I wish economists studied more history. One of he fields that I took for my Ph.D qualifiying examinations was European High Middle Ages, which I studied under Lynn White, Jr. a specialists in Medieval Technology. I was fascinated with the richness of the civilization and its dynamism. I’ve attached a few pages about it. I do this primarily to say that Polanyi’s great transformation is not as important as people think. In terms of the development of the modern world, so much happened before, and in a political, social, religious, and cultural synthesis that was so different from our times.

    “The European High Middle Ages, which lasted from about 1050 to 1300, evoke for many people romantic images of knights in shining armor, magnificent castles, and glorious cathedrals. And to many people, the word medieval (Latin medium aevum; “middle age”) wrongly suggests a cultural intermission between the classical period of the Greek and Roman civilizations and the Renaissance. On the contrary, the High Middle Ages was a dynamic period that shaped European identity and development, stimulated in part by Europe’s interactions with other cultures in Eurasia and the Mediterranean. Many of the basic social and political patterns and institutions later associated with European history were formed during this era. Clear political boundaries and cultural identities emerged in the British Isles, France, Germany, Italy, eastern Europe, Iberia, and Scandinavia. Between 1000 and 1300, a chain reaction of developments in economy, society, and political life contributed to new trends in religion, scholarship, literature, and other arts—trends that shaped European culture to the present day.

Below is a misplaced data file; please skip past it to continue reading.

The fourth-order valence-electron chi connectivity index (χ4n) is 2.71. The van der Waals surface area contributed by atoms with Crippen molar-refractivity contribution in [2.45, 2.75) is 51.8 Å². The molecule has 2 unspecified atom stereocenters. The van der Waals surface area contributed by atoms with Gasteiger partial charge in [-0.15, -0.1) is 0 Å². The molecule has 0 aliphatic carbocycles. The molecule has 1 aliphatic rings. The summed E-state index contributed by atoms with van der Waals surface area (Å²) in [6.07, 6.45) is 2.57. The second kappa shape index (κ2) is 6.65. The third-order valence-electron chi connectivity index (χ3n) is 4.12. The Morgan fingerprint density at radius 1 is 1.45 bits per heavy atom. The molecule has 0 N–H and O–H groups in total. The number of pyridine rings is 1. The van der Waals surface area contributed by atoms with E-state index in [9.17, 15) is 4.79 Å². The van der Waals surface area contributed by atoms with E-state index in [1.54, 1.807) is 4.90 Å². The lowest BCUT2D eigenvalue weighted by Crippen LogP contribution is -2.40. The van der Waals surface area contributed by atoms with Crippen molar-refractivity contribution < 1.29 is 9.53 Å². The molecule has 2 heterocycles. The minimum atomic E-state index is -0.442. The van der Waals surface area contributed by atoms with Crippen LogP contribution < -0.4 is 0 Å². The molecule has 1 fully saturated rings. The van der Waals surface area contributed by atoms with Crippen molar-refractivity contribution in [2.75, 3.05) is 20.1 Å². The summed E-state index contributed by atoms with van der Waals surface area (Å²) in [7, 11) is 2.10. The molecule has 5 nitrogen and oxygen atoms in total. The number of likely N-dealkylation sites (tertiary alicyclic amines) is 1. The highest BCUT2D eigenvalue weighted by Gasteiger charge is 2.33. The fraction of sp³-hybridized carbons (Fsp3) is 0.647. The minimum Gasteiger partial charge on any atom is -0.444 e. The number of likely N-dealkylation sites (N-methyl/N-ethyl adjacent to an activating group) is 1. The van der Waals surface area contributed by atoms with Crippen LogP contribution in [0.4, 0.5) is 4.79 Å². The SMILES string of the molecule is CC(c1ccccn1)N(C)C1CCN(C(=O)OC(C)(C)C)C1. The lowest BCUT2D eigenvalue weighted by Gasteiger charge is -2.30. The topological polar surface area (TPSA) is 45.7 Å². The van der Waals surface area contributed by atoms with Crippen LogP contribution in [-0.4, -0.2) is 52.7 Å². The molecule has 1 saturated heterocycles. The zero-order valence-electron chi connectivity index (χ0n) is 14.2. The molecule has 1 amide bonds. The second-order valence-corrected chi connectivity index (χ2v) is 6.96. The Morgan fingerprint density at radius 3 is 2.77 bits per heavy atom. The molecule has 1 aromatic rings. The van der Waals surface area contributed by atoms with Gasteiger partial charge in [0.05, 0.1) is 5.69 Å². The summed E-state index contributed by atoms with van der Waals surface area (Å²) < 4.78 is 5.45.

Economic Expansion and the Emergence of Towns
    Territorial expansion, innovations in agriculture, and the development of cities and trade brought rapid economic change to medieval Europe. Changes in the availability and consumption of material goods and in population distribution radically altered European social relations and political organization. These changes created new, more independent classes. These classes competed against and balanced each other so that no one group gained absolute power.
    Migration and expansion of frontiers stretched the boundaries of European countries in the Mediterranean, eastern Europe, and Iberia. Much of this migration and expansion was led by warrior groups. One such warrior group was the Viking-descended Normans in France, who went to Sicily. Another was the Teutonic Knights, who moved German peasants eastward into Slavic territories. The Crusaders, warriors from throughout Europe, answered Pope Urban II’s call in 1095 to rescue the Holy Land from the Muslim Turks. In the 11th-century Christian reconquest of Iberia, known as the “Reconquista,” the northern kingdoms of Aragón, Castile, and León expanded Christendom southward. This expansion took over the territories of the former Muslim caliphate of Córdoba, with its multicultural population of Muslims, Jews, and Christians.
    The clearing of land and new techniques in agriculture led to higher food production, a rise in population, and greater economic freedom. Agricultural tools, such as the heavy plow, along with new methods for harnessing animal power, such as the horse collar, enabled farmers to work the rich, dense soil of northern Europe using less labor. The three-field system replaced two-field crop rotation, allowing farmers to cultivate two-thirds, instead of half, of their land at once, while leaving one-third to rest and build nutrients. In the 12th century, energy-producing devices such as the windmill and tidal mill for grinding grain also increased productivity. Consequently, Europeans began eating better; they lived longer and grew in number. An improved diet with iron-rich legumes increased women’s life span and helped them survive childbearing. Europe’s population almost doubled between 1000 and 1350; in some regions, it tripled. Surplus food and population meant that more people could devote their energies to new crafts and trade instead of to subsistence agriculture.